At London 2012 just over 48 percent of the British team was female and that figure dropped to 44 percent for Rio in 2016, but could rise above 50 percent at Tokyo 2020, BBC Sport reported.
"For the first time it looks like we might have more women than men in the Great Britain team for Tokyo as we see the fruition of some fabulous athletic talent," said England, who hoped the team could match their Rio medal tally.
"We have seen some fantastic role models in multiple Olympic champions like Heather Stanning and Helen Glover, Jade Jones and Nicola Adams.
"Everybody also looks up to Jessica Ennis-Hill and they have clearly all had a great impact in terms of inspiring a new class of young female athletes which is now emerging."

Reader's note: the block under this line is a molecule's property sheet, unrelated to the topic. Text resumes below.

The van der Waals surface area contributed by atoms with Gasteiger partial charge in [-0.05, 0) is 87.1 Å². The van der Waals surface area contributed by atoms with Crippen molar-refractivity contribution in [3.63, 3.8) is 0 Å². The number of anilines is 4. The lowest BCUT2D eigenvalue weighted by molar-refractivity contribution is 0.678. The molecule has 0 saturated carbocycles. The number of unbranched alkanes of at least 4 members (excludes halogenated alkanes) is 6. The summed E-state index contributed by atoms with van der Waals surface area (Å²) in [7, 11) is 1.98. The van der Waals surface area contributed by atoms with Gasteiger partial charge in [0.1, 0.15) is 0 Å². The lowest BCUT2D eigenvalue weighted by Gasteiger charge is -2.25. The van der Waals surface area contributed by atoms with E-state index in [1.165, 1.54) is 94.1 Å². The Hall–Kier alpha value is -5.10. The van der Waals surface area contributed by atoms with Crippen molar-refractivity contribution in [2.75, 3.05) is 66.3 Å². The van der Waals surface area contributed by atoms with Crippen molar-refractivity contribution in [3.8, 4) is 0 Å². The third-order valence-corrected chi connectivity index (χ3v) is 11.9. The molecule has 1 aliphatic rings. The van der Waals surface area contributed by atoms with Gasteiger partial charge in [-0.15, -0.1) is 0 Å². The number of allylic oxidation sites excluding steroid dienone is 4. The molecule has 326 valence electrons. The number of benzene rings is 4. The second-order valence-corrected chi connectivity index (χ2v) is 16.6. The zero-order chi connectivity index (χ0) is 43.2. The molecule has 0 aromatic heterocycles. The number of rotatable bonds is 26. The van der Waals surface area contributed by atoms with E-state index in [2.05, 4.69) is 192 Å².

The International Olympic Committee is striving for 50 percent representation by women at the Olympic Games and the British Olympic Association's attempt to get there first may be reliant on the participation of a GB women's football team.
Football's world governing body FIFA said in October it had received agreement from all four home unions to field a unified women's team at the 2020 Olympics. England's performance at the Women's World Cup in France this summer will determine if Team GB earns one of the four European qualification spots for Tokyo.
Great Britain came second in the medal table at Rio, with 67 medals in total, consisting of 27 golds, 23 silvers and 17 bronze medals.
"We have tough shoes to fill from Rio," added England.
"Typically, we don't set medal targets but we are hugely confident that the investment by UK Sport and the work that has been undertaken by the home countries' sports institutes and, in particular, by national governing bodies will make Team GB as successful as it was in Rio."
The Tokyo Games begin in 500 days' time, running from July 24 to August 9, 2020.